Henry I., the third French king of the Capetian dynasty, born about 1011, died Aug. 4, 1060. As early as 1027 he was associated in the government by Robert, his father, whom he succeeded in 1031, notwithstanding the rebellion raised against him by his stepmother Constance. This he quelled through the assistance of Robert the Devil, duke of Normandy. Henry's weakness encouraged his vassals to rebel, and more than once he had to take the field against them; and toward the end of his reign he was even embroiled in a war with his former ally, the duke of Normandy. The hostilities were soon terminated by a treaty of peace, but were the beginning of the ill feeling which lasted so long between the kings of France and the English descendants of the dukes of Normandy. During his reign, France was afflicted by a dreadful famine and by many private wars. The church attempted to allay the latter curse, by enforcing agreements known as the "peace of God" and "truce of God;" but Henry declined to abide by them.
Henry I., king of Germany, surnamed the Fowler or Falconer (der Finkler or Vogler), the first of the line of Saxon sovereigns of Germany, born in 870, died in 930. He was the son of Otho the Illustrious, duke of Saxony, on whose death he succeeded to the dukedoms of Saxony and Thuringia. His father had been elected in 911 to the sovereignty of Germany, but had caused Conrad, duke of the Franks, to be elevated in his stead. This sovereign undertook to deprive Duke Henry of part of his inherited estates, but the latter fought his enemy at Eresburg (modern Stadt-berge), and compelled him to acknowledge all the ducal rights of Saxony and Thuringia. Conrad discovered the great qualities of his opponent, and, having been mortally wounded in an expedition against the Hungarians, designated Henry as his successor, and sent messengers to make known his choice. The envoys, it is said, found the duke in the Hartz mountains, with a falcon upon his wrist, and this was the origin of his surname. Henry's election was formally declared in 919, by the nobles of Franconia and Saxony. The dukes of Swabia and Bavaria refused their homage, but were speedily brought to submission. Henry also conquered Lorraine, which had hesitated to accept him.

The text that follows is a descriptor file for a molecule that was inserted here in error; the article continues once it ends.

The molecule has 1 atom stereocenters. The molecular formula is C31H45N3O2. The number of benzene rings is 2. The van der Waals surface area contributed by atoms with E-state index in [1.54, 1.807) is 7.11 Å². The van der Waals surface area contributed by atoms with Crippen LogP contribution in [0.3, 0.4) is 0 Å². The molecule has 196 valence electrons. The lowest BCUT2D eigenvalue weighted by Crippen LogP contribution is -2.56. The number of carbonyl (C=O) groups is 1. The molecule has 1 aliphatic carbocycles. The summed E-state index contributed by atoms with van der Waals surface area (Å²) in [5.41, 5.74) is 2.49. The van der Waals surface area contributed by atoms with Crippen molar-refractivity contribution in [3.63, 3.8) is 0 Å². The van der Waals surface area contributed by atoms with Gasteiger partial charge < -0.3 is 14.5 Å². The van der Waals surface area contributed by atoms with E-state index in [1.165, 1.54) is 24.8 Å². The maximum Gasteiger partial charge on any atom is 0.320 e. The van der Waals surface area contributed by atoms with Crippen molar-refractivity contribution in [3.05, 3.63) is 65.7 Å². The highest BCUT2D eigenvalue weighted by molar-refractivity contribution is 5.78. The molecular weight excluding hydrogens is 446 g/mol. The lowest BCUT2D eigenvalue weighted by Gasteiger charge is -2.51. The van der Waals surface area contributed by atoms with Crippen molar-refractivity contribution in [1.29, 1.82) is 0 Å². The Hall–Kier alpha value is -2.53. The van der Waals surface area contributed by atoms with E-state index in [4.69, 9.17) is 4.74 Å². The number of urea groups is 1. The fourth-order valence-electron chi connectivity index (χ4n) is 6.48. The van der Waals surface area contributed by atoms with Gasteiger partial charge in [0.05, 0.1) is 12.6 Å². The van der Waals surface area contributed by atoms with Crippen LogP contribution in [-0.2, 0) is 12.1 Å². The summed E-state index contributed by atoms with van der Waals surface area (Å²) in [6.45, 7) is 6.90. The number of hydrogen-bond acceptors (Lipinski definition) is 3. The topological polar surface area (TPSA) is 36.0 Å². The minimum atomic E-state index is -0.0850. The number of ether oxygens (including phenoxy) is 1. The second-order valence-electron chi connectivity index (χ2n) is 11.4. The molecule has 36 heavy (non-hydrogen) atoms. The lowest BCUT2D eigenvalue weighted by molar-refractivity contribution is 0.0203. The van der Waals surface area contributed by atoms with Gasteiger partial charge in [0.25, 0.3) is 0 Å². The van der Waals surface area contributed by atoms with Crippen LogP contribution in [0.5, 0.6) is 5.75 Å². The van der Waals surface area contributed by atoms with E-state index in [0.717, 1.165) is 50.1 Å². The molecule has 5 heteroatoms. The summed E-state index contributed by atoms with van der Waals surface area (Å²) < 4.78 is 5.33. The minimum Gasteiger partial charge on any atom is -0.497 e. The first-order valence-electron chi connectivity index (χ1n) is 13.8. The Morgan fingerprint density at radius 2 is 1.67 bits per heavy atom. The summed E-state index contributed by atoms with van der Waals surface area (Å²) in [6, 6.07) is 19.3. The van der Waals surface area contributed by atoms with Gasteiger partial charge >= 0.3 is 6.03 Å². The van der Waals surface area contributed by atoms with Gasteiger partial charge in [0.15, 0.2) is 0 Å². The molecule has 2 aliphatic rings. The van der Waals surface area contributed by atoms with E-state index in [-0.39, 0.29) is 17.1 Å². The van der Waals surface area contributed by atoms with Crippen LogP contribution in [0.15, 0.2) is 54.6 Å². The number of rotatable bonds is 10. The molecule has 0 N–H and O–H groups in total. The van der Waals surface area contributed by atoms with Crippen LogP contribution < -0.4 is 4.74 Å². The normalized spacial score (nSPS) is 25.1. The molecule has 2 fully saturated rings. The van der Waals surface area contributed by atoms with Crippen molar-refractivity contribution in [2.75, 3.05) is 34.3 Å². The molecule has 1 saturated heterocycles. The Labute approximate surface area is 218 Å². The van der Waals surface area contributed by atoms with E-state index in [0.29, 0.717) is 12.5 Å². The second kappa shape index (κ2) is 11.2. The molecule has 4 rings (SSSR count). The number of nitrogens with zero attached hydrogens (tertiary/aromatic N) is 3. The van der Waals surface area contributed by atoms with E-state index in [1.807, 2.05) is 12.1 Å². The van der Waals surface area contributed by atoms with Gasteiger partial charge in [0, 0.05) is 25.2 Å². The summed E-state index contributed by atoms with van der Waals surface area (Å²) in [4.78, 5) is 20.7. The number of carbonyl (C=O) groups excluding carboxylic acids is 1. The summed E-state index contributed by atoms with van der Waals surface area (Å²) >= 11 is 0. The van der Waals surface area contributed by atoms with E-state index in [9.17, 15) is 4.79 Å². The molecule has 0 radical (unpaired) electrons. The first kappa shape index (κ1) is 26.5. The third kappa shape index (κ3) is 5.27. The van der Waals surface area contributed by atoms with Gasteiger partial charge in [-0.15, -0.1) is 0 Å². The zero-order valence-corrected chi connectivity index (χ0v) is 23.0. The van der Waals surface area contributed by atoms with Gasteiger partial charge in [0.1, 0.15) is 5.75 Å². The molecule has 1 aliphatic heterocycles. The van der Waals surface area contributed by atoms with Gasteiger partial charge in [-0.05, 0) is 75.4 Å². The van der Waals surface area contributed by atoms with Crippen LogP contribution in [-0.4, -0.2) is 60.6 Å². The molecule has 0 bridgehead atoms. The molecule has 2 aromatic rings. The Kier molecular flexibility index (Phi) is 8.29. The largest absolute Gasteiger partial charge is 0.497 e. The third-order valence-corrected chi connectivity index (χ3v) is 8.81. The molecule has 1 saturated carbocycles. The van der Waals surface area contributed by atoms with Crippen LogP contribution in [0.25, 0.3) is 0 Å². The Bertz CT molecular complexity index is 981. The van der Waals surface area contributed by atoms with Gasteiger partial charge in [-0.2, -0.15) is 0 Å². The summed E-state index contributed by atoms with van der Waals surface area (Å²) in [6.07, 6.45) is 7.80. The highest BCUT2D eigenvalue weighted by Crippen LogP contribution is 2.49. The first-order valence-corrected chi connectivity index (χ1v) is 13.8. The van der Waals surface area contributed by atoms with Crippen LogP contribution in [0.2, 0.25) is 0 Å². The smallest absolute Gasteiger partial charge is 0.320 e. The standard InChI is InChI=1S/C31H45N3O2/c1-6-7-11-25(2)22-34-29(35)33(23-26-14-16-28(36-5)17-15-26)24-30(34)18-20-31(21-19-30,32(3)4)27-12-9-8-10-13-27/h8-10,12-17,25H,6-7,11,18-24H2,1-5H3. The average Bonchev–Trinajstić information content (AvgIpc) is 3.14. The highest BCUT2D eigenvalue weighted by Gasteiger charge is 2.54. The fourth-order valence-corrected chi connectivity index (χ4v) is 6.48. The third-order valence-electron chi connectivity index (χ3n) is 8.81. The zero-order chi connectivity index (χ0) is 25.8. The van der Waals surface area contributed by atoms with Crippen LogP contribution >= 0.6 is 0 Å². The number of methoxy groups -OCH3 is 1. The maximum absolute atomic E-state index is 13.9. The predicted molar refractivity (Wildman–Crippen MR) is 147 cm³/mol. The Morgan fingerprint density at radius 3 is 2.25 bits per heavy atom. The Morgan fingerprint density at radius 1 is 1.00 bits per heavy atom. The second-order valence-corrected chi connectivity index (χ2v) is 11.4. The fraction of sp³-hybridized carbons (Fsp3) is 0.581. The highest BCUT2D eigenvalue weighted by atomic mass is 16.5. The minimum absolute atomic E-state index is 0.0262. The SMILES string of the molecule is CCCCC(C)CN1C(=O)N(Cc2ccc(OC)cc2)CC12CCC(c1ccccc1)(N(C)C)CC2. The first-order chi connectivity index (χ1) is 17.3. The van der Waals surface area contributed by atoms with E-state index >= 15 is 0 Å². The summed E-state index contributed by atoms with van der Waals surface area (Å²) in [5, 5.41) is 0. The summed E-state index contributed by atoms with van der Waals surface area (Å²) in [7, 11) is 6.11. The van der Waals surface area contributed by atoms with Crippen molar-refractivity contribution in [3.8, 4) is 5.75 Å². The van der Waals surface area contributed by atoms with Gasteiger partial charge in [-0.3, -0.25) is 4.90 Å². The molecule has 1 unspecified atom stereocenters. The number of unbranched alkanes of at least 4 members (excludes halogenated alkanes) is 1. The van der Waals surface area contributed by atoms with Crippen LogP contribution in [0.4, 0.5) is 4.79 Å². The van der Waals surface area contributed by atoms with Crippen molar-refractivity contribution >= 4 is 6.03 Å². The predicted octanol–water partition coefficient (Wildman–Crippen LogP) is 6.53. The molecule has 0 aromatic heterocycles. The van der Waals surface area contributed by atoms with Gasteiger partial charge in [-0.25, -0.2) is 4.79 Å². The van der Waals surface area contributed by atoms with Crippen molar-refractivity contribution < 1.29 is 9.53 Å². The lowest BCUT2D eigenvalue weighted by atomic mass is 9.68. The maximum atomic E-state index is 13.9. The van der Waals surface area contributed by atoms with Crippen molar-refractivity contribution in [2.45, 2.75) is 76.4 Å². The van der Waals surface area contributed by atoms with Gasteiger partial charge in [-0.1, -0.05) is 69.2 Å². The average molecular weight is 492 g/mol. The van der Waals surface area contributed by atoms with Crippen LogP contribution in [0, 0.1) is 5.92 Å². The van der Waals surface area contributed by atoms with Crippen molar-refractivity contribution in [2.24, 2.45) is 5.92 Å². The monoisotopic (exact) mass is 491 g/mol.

He erected the fief into a duchy, giving his daughter in marriage to Duke Giselbert; and having thus consolidated the sovereignty of Germany, he turned all his attention to arresting the Slavic and Hungarian inroads. In 924 the Hungarians advanced into the very heart of Saxony. Their leader was captured, and in exchange for him Henry obtained a truce of nine years. He made the most of the truce by organizing his army, building castles, fortifying cities, and reducing Brandenburg, together with the tribes on the Eider and the Elbe, and extending his rule to Prague. From this period dates the fealty of the Bohemian princes to Germany (929). On the expiration of the truce war with the Hungarians was renewed, and Henry gained a complete and decisive victory on the banks of the Saale (933), which for the time relieved Germany from all danger of invasion. In 934 he defeated the Danes, who were ravaging the coasts of his northern provinces. Henry reigned nearly 18 years, and left his kingdom powerful and prosperous.